Af-Arch is an N-tier development framework to quickly build high-quality distributed applications. It currently supports C and C# programming languages, which enables you to write client applications using them. It currently runs on GNU/Linux and Microsoft Windows, and is being used in production environments.
AutoGen is a tool designed for generating program files that contain repetitive text with varied substitutions. Its goal is to simplify the maintenance of programs that contain large amounts of repetitious text. This is especially valuable if there are several blocks of such text that must be kept synchronized. Output is specified with a Scheme-enhanced output template. Input, if required by your template, may come from AutoGen definitions, CGI data, or XML files.
The Autotoolset package complements the GNU build system by providing automatic generation of legal notices, automatic generation of GNITS-standard directory trees, a rudimentary portability framework for C++ programs, support for writing portable software that uses both Fortran and C++, additional support for writing software documentation in Texinfo and LaTeX, and a manual introducing both Autotools and the GNU build system in a unified task-oriented manner.
Brook for GPUs is a compiler and runtime implementation of the Brook stream programming language for modern graphics hardware. The goals for this project are to demonstrate general purpose programing on GPUs, to provide a useful tool for developers who want to run applications on GPUs, and to research the stream language programming model, streaming applications, and system implementations.
Build Audit is a tool that allows users to audit a software build procedure to extract and archive a lot of useful information on the build (bill of material). All the audit results are stored in a single file and can be exported. Results of different builds can be compared and a search function can find all the information about a given binary build procedure with only the MD5 of the binary file.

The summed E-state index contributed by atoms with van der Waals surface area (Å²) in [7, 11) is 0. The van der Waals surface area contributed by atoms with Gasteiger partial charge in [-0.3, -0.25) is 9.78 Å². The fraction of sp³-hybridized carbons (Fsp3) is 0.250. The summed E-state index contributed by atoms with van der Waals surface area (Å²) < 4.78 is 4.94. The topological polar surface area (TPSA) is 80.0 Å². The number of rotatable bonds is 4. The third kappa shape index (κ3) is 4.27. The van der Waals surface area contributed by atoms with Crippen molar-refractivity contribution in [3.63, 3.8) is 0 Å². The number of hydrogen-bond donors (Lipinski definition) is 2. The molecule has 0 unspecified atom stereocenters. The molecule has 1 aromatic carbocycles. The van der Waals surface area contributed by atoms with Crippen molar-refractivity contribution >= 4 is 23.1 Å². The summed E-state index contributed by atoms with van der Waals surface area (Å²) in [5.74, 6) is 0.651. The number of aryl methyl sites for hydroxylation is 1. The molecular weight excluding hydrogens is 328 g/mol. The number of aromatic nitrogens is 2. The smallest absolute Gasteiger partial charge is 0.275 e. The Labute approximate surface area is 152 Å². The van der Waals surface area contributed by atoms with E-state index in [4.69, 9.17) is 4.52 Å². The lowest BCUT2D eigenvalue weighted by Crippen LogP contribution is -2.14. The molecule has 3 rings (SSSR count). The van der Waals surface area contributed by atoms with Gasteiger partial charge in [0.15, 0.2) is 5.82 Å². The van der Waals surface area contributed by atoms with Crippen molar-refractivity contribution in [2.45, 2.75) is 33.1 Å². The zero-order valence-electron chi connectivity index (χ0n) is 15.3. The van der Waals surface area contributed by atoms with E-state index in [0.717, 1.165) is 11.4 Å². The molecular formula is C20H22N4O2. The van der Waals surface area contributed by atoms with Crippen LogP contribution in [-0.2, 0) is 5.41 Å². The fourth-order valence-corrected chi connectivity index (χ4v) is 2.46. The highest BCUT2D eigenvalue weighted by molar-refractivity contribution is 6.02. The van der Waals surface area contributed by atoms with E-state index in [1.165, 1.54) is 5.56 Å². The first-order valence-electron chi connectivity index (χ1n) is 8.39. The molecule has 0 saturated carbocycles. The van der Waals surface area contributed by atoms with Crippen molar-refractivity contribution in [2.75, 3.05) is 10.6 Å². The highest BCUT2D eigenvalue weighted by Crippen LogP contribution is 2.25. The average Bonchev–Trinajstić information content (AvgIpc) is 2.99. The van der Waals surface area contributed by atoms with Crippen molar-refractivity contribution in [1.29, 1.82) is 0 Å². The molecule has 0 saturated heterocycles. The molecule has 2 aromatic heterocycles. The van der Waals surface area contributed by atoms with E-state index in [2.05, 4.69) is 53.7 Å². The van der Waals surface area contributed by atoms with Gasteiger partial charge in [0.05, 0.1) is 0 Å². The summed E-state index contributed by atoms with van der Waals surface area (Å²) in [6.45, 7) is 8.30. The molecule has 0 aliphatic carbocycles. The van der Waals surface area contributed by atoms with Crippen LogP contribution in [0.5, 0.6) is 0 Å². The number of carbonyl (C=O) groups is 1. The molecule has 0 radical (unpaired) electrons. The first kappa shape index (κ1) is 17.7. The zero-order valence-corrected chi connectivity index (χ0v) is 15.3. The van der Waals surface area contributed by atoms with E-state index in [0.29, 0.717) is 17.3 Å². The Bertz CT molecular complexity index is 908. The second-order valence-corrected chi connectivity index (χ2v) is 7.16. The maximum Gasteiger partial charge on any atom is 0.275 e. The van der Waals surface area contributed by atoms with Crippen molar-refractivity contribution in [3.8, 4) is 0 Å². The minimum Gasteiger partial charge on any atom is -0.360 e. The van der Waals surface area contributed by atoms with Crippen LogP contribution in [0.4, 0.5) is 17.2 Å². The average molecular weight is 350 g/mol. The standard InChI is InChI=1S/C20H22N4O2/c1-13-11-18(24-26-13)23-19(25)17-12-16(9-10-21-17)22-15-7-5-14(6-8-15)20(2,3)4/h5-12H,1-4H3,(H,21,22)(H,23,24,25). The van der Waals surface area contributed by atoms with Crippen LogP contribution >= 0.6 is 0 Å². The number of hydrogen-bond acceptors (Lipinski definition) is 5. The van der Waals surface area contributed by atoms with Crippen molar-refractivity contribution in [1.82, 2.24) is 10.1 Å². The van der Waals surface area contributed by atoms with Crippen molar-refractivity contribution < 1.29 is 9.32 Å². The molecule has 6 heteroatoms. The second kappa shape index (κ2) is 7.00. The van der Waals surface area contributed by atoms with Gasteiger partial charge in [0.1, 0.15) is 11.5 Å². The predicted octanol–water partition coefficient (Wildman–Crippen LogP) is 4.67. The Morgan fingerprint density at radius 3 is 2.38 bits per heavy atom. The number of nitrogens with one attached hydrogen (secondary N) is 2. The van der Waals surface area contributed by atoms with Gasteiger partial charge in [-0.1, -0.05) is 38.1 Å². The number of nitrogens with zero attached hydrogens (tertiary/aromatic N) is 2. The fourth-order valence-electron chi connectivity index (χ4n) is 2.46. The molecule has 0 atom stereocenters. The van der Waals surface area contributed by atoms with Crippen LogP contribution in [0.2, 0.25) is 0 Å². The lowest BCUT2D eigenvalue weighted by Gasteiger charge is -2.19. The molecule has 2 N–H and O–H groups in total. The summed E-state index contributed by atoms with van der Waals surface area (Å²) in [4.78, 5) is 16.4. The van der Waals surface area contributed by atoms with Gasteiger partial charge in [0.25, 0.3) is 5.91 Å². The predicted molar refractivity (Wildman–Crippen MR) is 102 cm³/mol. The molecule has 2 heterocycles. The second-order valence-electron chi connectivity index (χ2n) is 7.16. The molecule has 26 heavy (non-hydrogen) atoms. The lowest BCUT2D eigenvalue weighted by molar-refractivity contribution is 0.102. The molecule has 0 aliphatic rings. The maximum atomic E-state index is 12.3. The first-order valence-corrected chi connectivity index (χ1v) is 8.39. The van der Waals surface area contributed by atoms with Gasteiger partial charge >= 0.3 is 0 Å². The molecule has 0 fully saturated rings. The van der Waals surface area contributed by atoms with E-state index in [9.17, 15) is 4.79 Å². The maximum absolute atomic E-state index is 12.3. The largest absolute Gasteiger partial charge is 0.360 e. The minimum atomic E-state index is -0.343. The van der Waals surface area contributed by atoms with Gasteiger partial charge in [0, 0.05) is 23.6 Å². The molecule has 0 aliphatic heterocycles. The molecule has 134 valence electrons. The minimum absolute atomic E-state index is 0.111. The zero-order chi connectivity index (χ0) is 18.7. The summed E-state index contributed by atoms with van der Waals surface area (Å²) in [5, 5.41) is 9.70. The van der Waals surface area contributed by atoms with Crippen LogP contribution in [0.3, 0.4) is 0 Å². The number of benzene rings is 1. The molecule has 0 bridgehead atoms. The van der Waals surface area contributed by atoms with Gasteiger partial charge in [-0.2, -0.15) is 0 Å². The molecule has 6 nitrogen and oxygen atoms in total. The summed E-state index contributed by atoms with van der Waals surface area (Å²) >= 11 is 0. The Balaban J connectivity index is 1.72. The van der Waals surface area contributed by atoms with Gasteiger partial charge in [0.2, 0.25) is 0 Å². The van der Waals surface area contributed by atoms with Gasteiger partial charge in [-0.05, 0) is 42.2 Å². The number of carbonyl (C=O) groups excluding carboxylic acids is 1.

Build Interceptor captures the .i files of any project while it is built from source using the gcc toolchain. Anyone who has tried this on a large scale will find out that it is non-trivial to build a project from source and obtain the .i files generated during the build process. Step-by-step instructions are given on how to use the provided scripts to do this without any modification to the build process of the project you are trying to capture. These scripts were used to capture the build process of 92.5% of the projects in the Red Hat Linux 7.3 distribution.
BuildMonkey is an automated build, integration, and test platform for large-scale software development, particularly for distributed teams. It lets you manage multiple projects at once on different platforms and with different build technologies (Ant, make, gmake, etc.) and monitor SCM repositories to know what changed, when, and by whom. Build results are known immediately through email notification, and complete build logs are available via a central build dashboard. BuildMonkey integrates with the BuildMonkey EVT test suite to know the status of your host and network infrastructure at all times. Successful builds can be tagged in the SCM repository so they can be recreated.
BuildNumber is a utility to add auto-incrementing build numbers to C/C++ projects. It is written in pure C for maximum portability but can also be used with C++ projects, and should compile on any platform. Every time you rebuild your project, BuildNumber will automatically update its build number for you: set it up once, and it just works. You can compile individual files without incrementing the build number, because it only updates when you actually build or make your project.
CMake is a cross-platform, open-source build system. It is used to control the software compilation process using simple platform and compiler independent configuration files. It generates native makefiles and workspaces that can be used in the compiler environment of your choice. CMake is quite sophisticated: it is possible to support complex environments requiring system configuration, pre-processor generation, and code generation.